io.output(18, True)
        io.output(23, True)
        lightStatus = True
    else:
        io.output(18, False)
        io.output(23, False)
        lightStatus = False

# This method will toggle the direction of the steering
# motor. The method will determine whether the user wants
# to turn left or right depending on the key they press and
# then make the appropriate adjustment. It works as a toggle
# because the program cannot read multiple pressed keys at
# the same time. The possible positions of the wheels are
# "right", "centre" and "left". It will then update the
# status of the wheel to access next time it is called.
def toggleSteering(direction):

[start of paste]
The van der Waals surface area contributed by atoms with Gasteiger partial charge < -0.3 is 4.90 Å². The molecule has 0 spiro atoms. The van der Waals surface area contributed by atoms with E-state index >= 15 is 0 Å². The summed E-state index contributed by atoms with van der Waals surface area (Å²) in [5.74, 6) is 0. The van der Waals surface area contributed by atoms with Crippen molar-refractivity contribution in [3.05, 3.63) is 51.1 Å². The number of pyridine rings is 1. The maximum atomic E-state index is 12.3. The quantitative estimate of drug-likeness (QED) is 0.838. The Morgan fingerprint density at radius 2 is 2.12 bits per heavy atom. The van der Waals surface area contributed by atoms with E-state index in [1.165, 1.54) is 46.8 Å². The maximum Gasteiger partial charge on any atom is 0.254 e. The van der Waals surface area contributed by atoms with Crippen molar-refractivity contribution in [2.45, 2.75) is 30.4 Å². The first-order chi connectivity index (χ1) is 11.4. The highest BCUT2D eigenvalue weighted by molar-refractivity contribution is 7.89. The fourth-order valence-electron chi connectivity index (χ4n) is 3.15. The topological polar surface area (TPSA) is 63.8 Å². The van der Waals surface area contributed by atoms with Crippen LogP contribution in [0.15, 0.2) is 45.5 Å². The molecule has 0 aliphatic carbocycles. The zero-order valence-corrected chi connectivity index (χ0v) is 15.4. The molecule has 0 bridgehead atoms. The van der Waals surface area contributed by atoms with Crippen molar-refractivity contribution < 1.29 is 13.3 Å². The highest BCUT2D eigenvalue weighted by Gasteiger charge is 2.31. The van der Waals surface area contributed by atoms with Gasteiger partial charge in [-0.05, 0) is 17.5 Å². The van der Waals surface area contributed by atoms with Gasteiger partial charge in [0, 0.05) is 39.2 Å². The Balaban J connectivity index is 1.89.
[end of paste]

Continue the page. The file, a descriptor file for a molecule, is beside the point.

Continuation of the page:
global wheelStatus

    if(direction == "right"):
        if(wheelStatus == "centre"):
            motor1_forward()
            motor1.ChangeDutyCycle(99)
            wheelStatus = "right"
        elif(wheelStatus == "left"):
            motor1.ChangeDutyCycle(0)
            wheelStatus = "centre"

    if(direction == "left"):
        if(wheelStatus == "centre"):
            motor1_reverse()
            motor1.ChangeDutyCycle(99)
            wheelStatus = "left"
        elif(wheelStatus == "right"):
            motor1.ChangeDutyCycle(0)
            wheelStatus = "centre"

# Setting the PWM pins to false so the motors will not move
# until the user presses the first key
io.output(motor1_in1_pin, False)
io.output(motor1_in2_pin, False)
io.output(motor2_in1_pin, False)
io.output(motor2_in2_pin, False)

# Global variables for the status of the lights and steering
lightStatus = False
wheelStatus = "centre"

# Instructions for when the user has an interface
print("w/s: acceleration")
print("a/d: steering")
print("l: lights")